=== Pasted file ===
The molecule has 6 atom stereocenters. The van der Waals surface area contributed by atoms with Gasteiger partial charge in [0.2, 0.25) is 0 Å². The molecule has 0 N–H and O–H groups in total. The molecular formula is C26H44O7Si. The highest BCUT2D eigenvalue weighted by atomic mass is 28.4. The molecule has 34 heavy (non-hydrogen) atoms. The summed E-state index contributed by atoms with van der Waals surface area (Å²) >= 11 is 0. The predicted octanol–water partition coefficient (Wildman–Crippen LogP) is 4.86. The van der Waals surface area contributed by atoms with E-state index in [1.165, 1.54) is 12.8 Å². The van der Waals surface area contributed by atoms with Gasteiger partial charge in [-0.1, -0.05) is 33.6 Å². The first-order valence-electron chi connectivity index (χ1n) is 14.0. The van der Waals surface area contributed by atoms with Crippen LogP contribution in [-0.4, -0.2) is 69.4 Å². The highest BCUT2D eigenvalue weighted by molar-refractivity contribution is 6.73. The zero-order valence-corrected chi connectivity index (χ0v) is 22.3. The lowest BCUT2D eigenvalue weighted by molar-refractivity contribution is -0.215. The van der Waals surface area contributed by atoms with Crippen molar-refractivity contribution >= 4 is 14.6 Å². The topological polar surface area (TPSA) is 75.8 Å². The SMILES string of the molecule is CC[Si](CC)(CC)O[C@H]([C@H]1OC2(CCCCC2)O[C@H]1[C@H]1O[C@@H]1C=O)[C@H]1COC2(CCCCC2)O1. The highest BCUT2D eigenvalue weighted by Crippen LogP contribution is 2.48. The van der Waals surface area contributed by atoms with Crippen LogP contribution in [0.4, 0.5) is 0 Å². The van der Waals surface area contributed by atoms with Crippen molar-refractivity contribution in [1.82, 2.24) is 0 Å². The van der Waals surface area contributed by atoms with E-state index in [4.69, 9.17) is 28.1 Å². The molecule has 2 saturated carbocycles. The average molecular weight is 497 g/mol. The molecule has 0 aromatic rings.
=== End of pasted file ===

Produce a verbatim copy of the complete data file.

The molecule has 6 atom stereocenters. The van der Waals surface area contributed by atoms with Gasteiger partial charge in [0.2, 0.25) is 0 Å². The molecule has 0 N–H and O–H groups in total. The molecular formula is C26H44O7Si. The highest BCUT2D eigenvalue weighted by atomic mass is 28.4. The molecule has 34 heavy (non-hydrogen) atoms. The summed E-state index contributed by atoms with van der Waals surface area (Å²) >= 11 is 0. The predicted octanol–water partition coefficient (Wildman–Crippen LogP) is 4.86. The van der Waals surface area contributed by atoms with E-state index in [1.165, 1.54) is 12.8 Å². The van der Waals surface area contributed by atoms with Gasteiger partial charge in [-0.1, -0.05) is 33.6 Å². The first-order valence-electron chi connectivity index (χ1n) is 14.0. The van der Waals surface area contributed by atoms with Crippen LogP contribution in [-0.4, -0.2) is 69.4 Å². The highest BCUT2D eigenvalue weighted by molar-refractivity contribution is 6.73. The zero-order valence-corrected chi connectivity index (χ0v) is 22.3. The lowest BCUT2D eigenvalue weighted by molar-refractivity contribution is -0.215. The van der Waals surface area contributed by atoms with Crippen molar-refractivity contribution >= 4 is 14.6 Å². The topological polar surface area (TPSA) is 75.8 Å². The SMILES string of the molecule is CC[Si](CC)(CC)O[C@H]([C@H]1OC2(CCCCC2)O[C@H]1[C@H]1O[C@@H]1C=O)[C@H]1COC2(CCCCC2)O1. The highest BCUT2D eigenvalue weighted by Crippen LogP contribution is 2.48. The van der Waals surface area contributed by atoms with Crippen LogP contribution in [0.4, 0.5) is 0 Å². The van der Waals surface area contributed by atoms with Crippen molar-refractivity contribution in [1.82, 2.24) is 0 Å². The van der Waals surface area contributed by atoms with E-state index in [4.69, 9.17) is 28.1 Å². The molecule has 2 saturated carbocycles. The average molecular weight is 497 g/mol. The molecule has 0 aromatic rings.